The first thing that comes to mind upon hearing the word like is verbal filler. But that’s not the like I’m talking about. Not the like that came from Old English gelic denoting something that has the same form or body of something else. Not the like that was found in Kidnapped or A Clockwork Orange to fill spaces between sentences, not the like in “Valspeak” found in the song Valley Girl (“What Is”). While this is a popular use for like, and it’s seen, like, everywhere, the cultural progression of like as a verb—to be fond of something—is less obvious.
Likjan. A Proto-Germanic root, lending itself to numerous languages such as Old Norse, Old Saxon, Old Frisian, Dutch… lika, likon, likia, lijken. To suit. Old High German, Gothic… lihhen, leikan. To please. Lik meaning the body or form—to be similar. Old English, lician, meaning to please, to be pleasing, to be sufficient (Harper). Am I sufficient?
When you like something, you enjoy it. Whether it be a food, a hobby, a subject, or a job, we express the things we, well, like, using the word itself. I have a soft spot for dogs. I fancy reading books. It’s much simpler to say the word like. You find these things agreeable, so you say you like them. In the twenty-first century, liking is even quantifiable. People create posts on social media with the goal of amassing internet likes, to the extent that it can even become an addiction. Words like “smash that like button” or “make sure to like” swarm about, pressuring you into increasing the counter of people made to like something. Addiction to getting likes, to having others hit that thumbs up or heart button for you. Addiction to being liked. What if the subject in question is a person?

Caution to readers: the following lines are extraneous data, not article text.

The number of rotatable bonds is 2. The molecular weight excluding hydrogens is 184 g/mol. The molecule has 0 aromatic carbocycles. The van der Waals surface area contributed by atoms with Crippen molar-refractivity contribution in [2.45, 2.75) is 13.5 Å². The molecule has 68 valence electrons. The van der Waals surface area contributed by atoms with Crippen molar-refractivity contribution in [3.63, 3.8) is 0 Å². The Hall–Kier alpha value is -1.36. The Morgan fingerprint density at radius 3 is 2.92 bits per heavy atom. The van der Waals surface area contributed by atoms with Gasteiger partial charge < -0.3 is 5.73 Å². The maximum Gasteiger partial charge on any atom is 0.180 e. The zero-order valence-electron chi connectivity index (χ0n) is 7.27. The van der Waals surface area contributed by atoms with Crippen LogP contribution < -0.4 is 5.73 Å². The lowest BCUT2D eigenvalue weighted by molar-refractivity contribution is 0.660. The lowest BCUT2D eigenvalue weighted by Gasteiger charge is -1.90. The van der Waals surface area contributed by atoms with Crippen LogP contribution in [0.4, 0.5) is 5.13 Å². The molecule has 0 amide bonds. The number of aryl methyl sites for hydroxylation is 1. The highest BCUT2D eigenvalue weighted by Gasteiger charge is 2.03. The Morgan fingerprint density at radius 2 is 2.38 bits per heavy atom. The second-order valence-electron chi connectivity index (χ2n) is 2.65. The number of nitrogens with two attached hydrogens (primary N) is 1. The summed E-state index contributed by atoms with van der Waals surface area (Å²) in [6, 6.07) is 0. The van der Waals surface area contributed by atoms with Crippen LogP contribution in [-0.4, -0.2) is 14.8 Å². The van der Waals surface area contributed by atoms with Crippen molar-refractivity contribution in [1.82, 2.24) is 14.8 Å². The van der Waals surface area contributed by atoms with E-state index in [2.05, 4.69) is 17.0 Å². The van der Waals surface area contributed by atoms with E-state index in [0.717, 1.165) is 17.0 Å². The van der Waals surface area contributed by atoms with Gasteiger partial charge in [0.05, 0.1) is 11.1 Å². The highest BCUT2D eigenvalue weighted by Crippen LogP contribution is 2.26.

“I like you, Mary. I really do.” These iconic lines, said by Patrick in a teenage romcom called Saved!, conveyed a young, blossoming, and sweet love, shared between two high school students in a mall (Saved!). But what about the word like makes it so innocent, so noncommittal, a way for children to convey affection to each other? Unfortunately, not much is said about the origin of the verb like and its use in this way, but its association with playground crushes is apparent. Articles upon articles instructing on how to say I like you without actually saying the word like, subbing it instead for words such as happy or feelings. As Glamour magazine puts it, “saying ‘I like you’ seems a little juvenile” (HowAboutWe). But commitment is hard—incredibly so. Could you bear to say I love you to someone you met only two weeks ago, but you know you’re ready to commit to a relationship with? Why does saying like instead of love feel like you’re putting less cards on the table, opening up less of your chest to expose less of your heart? If they don’t like you back, is it more bearable than when they don’t love you?
When you said “I like you,” what did you mean? The issue with such a noncommittal word is ambiguity—do you like me like I like my pets, my friends, my favorite book character? Or is it something more? Is it juvenile of me to think that “I like you” could mean something more? Is it nothing more than a passing comment? Am I thinking too deeply about the meaning behind the word? “I love you” is unmistakable—and unmistakably hard to say. So we say “I like you,” and we return to those playground crushes, dancing around with our feelings until someone is ready to take the leap.
I’m not ready.